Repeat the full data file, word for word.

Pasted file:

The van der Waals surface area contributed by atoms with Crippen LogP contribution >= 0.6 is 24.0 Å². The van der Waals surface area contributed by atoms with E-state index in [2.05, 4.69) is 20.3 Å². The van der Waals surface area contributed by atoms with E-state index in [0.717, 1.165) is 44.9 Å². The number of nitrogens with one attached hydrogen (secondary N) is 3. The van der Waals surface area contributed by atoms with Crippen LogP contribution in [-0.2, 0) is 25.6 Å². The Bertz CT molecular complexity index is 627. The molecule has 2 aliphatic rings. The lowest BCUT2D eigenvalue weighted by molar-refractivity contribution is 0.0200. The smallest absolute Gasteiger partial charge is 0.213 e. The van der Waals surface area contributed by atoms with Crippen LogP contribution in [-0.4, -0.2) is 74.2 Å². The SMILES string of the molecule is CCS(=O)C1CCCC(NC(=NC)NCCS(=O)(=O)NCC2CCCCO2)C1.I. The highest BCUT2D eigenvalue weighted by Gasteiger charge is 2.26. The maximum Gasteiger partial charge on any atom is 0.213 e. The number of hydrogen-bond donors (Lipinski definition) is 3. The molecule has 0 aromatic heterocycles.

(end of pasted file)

The van der Waals surface area contributed by atoms with Crippen LogP contribution >= 0.6 is 24.0 Å². The van der Waals surface area contributed by atoms with E-state index in [2.05, 4.69) is 20.3 Å². The van der Waals surface area contributed by atoms with E-state index in [0.717, 1.165) is 44.9 Å². The number of nitrogens with one attached hydrogen (secondary N) is 3. The van der Waals surface area contributed by atoms with Crippen LogP contribution in [-0.2, 0) is 25.6 Å². The Bertz CT molecular complexity index is 627. The molecule has 2 aliphatic rings. The lowest BCUT2D eigenvalue weighted by molar-refractivity contribution is 0.0200. The smallest absolute Gasteiger partial charge is 0.213 e. The van der Waals surface area contributed by atoms with Crippen LogP contribution in [-0.4, -0.2) is 74.2 Å². The SMILES string of the molecule is CCS(=O)C1CCCC(NC(=NC)NCCS(=O)(=O)NCC2CCCCO2)C1.I. The highest BCUT2D eigenvalue weighted by Gasteiger charge is 2.26. The maximum Gasteiger partial charge on any atom is 0.213 e. The number of hydrogen-bond donors (Lipinski definition) is 3. The molecule has 0 aromatic heterocycles.